CEIC 2014 / EnCE Myth Busted

Thank the interwebs for making what was once old new again. Earlier this week, denizens of the #DFIR hashtag on Twitter dredged up an old blog post from May 2014 about CEIC 2014.

At the risk of provoking the Streisand effect, I'd like to offer a contrasting perspective on what I can only describe as an emerging conspiracy theory. Let's walk while we talk (in case someone is listening...).

All the facts

The author at the time of publication was employed by Nuix Pty Ltd. As with most tradeshows, CEIC solicits sponsorships. All potential sponsors are welcome, including some with whom we engage in what the suits call “coopetition.” About 50 sponsors participated this year, proof positive of the value to vendors. We do so to create a focused, yet multi-faceted experience that gives our forensic community the opportunity to choose from the best technology available today—and there is plenty of that on offer at every CEIC. Nuix expressed interest and was extended a sponsorship offer, but declined to participate officially.

Guidance Software takes great pains to create an environment where practitioners can refine their skills, get the latest updates on Guidance Software products and learn about the diverse set of solutions available. It took months of effort to put together 12 tracks for CEIC 2014, with sessions from #DFIR luminaries like SANS instructors Chad Tilbury, C4All guru Trevor Fairchild and Verizon DBIR author Suzanne Widup.

Skeptical? Consider CEIC 2013, where AccessData was an official sponsor of CEIC 2013. Relevance? Guidance Software and AccessData are considered direct competitors by most industry analysts and customers, yet they were welcomed to last year’s event.

Here's what was left unsaid in the author's post: At the outset of CEIC 2014, Nuix gained un-sanctioned access to the event with what can only be described as a "pop-up" conference within Caesars Palace. In order to learn effectively during an intense, four-day period, people need to be in a positive, ideally cohesive environment. Nuix played the “wedding crasher,” distracting attendees, becoming a disruptive presence, and ended up tainting a celebration of DFIR. This is not conducive to learning, not to mention completely disrespectful to official sponsors.

While the author's CEIC pre-registration was valid (although he, like others from his company, initially attempted to register for CEIC under a different company name), Nuix’s intrusion on the day CEIC began changed all that, and there are consequences to actions.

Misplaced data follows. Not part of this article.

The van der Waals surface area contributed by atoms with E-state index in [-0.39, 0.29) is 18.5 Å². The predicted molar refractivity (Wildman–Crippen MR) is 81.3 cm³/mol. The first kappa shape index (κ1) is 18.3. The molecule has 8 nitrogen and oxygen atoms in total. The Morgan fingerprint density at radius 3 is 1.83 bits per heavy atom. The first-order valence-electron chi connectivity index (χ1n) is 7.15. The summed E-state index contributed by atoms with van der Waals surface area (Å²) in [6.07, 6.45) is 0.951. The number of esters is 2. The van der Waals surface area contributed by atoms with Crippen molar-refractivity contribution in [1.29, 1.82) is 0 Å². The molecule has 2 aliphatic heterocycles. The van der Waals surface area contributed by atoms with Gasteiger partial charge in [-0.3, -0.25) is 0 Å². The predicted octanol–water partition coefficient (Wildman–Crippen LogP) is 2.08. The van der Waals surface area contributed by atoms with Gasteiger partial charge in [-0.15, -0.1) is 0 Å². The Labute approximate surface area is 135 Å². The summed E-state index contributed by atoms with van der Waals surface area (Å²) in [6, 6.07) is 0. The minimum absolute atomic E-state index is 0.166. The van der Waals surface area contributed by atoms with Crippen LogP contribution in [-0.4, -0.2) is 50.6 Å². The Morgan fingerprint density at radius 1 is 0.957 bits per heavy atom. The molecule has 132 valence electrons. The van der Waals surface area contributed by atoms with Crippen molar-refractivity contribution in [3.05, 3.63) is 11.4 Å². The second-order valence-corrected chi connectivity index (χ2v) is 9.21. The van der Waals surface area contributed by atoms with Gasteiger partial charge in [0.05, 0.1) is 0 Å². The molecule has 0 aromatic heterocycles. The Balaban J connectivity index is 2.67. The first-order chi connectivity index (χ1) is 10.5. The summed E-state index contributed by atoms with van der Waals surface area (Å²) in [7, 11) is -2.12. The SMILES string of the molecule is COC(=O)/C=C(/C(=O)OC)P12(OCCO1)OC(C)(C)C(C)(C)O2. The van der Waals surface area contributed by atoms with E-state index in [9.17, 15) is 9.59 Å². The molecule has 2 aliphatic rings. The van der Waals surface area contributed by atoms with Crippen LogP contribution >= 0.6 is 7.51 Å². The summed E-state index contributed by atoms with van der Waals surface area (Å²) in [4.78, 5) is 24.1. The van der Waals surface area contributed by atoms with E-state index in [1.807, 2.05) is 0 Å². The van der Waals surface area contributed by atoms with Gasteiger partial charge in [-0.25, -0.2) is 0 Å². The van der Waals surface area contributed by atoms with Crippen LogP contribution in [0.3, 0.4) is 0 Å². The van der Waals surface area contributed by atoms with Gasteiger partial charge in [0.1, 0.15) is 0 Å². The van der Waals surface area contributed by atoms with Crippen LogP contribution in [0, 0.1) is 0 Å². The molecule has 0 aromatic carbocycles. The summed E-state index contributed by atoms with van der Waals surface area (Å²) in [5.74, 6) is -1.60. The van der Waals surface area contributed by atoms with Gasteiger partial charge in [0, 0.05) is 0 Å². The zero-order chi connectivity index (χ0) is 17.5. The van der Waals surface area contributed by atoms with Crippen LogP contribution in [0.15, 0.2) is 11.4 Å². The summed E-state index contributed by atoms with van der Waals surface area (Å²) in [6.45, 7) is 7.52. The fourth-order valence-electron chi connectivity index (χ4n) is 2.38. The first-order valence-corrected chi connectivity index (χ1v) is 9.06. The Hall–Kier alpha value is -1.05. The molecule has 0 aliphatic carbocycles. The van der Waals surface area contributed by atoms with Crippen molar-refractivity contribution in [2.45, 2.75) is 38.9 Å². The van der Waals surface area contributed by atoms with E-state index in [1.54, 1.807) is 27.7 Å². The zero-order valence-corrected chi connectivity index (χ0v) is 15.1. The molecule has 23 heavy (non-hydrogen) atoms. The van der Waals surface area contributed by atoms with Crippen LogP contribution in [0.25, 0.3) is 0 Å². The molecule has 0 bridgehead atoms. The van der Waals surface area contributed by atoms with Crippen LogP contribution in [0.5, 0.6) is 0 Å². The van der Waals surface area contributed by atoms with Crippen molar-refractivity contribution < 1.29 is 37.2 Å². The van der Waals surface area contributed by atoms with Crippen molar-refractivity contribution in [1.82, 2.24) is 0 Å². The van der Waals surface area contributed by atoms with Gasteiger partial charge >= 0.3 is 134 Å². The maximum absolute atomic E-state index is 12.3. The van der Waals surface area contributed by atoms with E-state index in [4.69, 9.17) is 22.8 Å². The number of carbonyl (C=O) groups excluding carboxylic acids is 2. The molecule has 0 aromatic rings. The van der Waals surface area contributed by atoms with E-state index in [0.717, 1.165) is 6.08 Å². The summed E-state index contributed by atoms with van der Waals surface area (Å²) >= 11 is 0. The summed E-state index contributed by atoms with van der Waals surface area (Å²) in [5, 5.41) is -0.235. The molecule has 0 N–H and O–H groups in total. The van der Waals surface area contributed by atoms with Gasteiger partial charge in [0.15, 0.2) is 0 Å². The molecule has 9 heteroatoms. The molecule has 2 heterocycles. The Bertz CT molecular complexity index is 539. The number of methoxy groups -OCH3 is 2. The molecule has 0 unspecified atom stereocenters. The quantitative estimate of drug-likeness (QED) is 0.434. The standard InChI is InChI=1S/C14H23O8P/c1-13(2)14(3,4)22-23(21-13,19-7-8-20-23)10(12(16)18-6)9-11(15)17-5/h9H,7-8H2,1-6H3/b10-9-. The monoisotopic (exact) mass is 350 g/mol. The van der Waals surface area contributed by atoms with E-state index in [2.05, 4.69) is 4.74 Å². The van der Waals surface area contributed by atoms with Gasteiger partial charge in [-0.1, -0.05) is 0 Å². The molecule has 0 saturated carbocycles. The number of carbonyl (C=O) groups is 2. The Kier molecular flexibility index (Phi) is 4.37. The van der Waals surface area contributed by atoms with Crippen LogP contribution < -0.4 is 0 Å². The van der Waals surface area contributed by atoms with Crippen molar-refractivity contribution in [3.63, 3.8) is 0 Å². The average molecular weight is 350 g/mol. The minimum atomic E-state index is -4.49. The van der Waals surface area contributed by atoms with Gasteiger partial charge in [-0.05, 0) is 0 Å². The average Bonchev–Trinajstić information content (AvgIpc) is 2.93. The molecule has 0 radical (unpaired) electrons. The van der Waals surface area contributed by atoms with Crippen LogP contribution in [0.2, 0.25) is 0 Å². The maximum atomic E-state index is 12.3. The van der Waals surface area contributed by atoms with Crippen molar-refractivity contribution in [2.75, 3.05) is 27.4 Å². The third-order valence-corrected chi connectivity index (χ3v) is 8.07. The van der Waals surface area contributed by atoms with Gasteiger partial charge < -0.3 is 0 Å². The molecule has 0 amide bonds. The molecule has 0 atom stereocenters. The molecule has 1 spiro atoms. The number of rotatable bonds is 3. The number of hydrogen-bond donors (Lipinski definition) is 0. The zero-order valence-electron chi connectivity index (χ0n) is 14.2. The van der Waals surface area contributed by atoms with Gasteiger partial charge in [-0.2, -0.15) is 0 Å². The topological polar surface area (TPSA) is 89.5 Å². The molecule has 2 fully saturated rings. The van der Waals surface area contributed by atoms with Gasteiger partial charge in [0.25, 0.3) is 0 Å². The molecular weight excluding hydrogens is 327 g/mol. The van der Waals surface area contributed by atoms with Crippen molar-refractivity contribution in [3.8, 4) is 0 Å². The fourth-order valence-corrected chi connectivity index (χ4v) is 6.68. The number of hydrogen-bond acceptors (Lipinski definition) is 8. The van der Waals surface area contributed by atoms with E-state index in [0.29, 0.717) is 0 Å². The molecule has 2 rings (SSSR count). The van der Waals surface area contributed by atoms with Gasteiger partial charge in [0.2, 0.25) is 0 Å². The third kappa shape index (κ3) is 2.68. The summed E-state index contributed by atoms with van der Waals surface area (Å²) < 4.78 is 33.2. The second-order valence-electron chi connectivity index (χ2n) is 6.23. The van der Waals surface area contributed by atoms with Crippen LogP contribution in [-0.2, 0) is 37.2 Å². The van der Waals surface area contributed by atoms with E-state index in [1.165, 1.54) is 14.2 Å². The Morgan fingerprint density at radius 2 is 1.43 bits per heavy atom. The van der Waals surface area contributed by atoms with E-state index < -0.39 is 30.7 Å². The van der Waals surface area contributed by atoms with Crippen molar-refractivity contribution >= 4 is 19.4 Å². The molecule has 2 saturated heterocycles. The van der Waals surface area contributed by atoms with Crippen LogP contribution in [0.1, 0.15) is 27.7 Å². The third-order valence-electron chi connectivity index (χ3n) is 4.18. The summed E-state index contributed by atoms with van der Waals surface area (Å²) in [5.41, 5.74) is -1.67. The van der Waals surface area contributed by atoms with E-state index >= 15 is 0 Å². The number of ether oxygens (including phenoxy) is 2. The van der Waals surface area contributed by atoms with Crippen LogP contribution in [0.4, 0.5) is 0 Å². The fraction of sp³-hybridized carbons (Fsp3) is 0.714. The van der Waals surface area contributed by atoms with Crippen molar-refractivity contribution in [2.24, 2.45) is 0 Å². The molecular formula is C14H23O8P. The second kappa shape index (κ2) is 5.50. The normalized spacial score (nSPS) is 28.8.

As an aside, I find this all intellectually dishonest. Of course, I'm biased, but I don't represent otherwise. In contrast, the author's post reads like shilling: The author chose this topic to make his first and only blog post, presented only part of the story, and we haven't heard from him since. Yet, some find this credible. But hey… love it or forensicate it, that's the internet.

The EnCE Renewal Conspiracy

Few things whip Twitter into a froth like a good conspiracy theory. I'm a sucker for them, and if you have read this far, I bet I can count you in that group, too!

"Why does he not get to renew his EnCE?"

Of course he can! CEIC is only one of multiple ways to earn credits for EnCE renewal.  
  1. He can go to other conferences and rack up credits for lab attendance
  2. He can attend training provided by Guidance Software or other accredited sources, like (ISC)²
  3. He can take courses online, from the comfort of his office, on his own terms
You can find the official renewal guide here

Busted? You decide...

I'm sorry I had to write this, but I don’t see the rationale of the argument that the integrity of CEIC, the EnCE or Guidance Software is in question. At best, it is an argument outfitted with less than complete information. 

I hope this sheds some light, and lets us all get back on task. I don’t know about you, but my workdays are more than full of tasks that are focused on improving the tools for DFIR. I welcome your comments below, or you can reach me at ken (dot) mizota (at) encase (dot) com or on Twitter @kenm_encase

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